As published on businesstimes.com.sg, Tuesday 19 July, 2022.
The Monetary Authority of Singapore (MAS) will consult on crypto regulations involving consumer protection around September or October this year, its managing director Ravi Menon said on Tuesday (July 19).
The focus of crypto regulation to-date in Singapore, as well as in most major jurisdictions, has thus far been on containing money laundering and terrorist financing risks, Menon said at a media conference in conjunction with the launch of the regulator’s annual report.
“The crypto industry globally is still evolving and regulation is still catching up with industry trends,” he said.
While most regulatory regimes today do not cover areas such as consumer protection, market conduct, and reserve backing for stablecoins, this is changing.
“Going forward, in line with international regulators, we’re also going to be broadening the scope of regulations to cover more activities. So players who are doing some of these activities but are currently not caught may well be caught. It’s hard to say,” Menon said.
He also noted that the republic will likely see an increase in the number of entities that require licensing.
Currently, some firms in the digital assets space are registered in Singapore but are neither regulated, nor have sought to be licensed, by MAS. Terraform Labs and Luna Foundation Guard, linked to the blow-up of stablecoin terraUSD last month, are 2 such examples.
Singapore’s Parliament in April passed new measures that will require domestically-registered entities offering digital token services outside of Singapore to be licensed, but these laws have yet to take effect.
On Tuesday, Menon reiterated the regulator’s refrain that cryptocurrencies investments are “highly risky”.
MAS’ repeated warnings against retail investments in cryptocurrencies and “ratcheting up of policies to restrain retail access” have “raised some questions” as to the regulator’s stance with respect to the digital asset ecosystem, he said.
The regulator will organise a seminar next month to explain its strategies for developing Singapore as a digital asset hub.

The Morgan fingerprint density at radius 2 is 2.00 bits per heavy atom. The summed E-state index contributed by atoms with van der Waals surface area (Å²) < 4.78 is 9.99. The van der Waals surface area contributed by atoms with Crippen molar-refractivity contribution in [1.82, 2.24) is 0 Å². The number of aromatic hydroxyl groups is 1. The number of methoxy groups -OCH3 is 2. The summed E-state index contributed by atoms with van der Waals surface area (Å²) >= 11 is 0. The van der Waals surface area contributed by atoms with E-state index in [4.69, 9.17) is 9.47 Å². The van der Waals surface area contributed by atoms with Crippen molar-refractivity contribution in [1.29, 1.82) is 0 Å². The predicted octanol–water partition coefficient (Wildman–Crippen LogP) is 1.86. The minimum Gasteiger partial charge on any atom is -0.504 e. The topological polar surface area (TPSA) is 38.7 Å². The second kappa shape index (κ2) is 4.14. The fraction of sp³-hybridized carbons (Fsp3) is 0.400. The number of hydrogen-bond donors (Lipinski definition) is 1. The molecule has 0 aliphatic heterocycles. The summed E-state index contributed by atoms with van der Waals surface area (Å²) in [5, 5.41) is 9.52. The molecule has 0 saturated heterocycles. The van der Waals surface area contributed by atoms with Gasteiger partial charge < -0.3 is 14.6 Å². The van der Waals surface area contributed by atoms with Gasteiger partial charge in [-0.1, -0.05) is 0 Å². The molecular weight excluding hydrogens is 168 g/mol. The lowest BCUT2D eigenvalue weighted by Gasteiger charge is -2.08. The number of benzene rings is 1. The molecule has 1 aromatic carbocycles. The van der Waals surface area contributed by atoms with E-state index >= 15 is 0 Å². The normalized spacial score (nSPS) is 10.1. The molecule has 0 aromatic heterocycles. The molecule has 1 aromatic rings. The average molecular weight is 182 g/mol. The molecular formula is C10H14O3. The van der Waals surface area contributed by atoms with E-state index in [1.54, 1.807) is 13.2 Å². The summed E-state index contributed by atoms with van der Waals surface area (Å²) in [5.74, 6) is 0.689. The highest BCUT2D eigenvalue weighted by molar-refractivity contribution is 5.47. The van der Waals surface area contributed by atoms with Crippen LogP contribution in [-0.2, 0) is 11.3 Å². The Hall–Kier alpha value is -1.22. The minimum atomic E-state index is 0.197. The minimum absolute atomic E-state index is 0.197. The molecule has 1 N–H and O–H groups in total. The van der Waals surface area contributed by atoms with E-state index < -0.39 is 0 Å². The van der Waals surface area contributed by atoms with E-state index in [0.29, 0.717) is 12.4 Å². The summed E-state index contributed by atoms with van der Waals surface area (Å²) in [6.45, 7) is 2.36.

Menon spent two-thirds of his opening remarks addressing the surge in inflation - globally, and in Singapore’s domestic economy.
Core inflation in Singapore is expected to rise to a peak of 4 per cent to 4.5 per cent in Q3 this year, then slightly ease to around 3.5 per cent to 4 per cent toward the end of the year.
Inflation is expected to ease further in 2023 and will remain “well above” the 1.5 per cent average rate since 2000.
The effects of MAS’ 4 monetary policy tightening moves are still working their way through the economy and are expected to restrain core inflation by 1.2 percentage points each year over 2022 and 2023, Menon said.
Just last Thursday, the regulator announced its second out-of-cycle policy tightening move this year, as inflationary pressure in the citystate rises on the back of global supply chain disruptions.
As of now, MAS expects neither a recession nor a stagflation in Singapore next year, Menon said.
Stress tests by the authority suggest that most households here should be able to service their debts even in situations of sharp interest rate hikes and significant income losses.
The median total debt servicing ratio for new loans issued over the past year stood at 43 per cent, while median loan-to-value ratio for the outstanding stock of mortgages, as of Q1 this year, is less than 50 per cent. Non-performing mortgages remained low at less than 1 per cent.
Singapore’s financial sector grew at an annual average of 7.2 per cent over FY 2020/21, according to MAS estimates.
Growth has been broad-based, across banking, insurance, asset management, and payment services.
In 2021, value-added grew by 7.4 per cent, fintech investments hit a high of US$3.9 billion, and some 4,300 net jobs were created in financial services and fintech.
“The financial sector should continue to grow handsomely,” MAS chairman Tharman Shanmugaratnam said in his message in conjunction with the report launch.
Nevertheless, he acknowledged that the global environment has become more challenging this past year, even as countries are progressively emerging from the Covid-19 pandemic.
Russia’s invasion of Ukraine has had, and will continue to have, far-reaching effects on supply chains, inflation, and the outlook for growth, he said.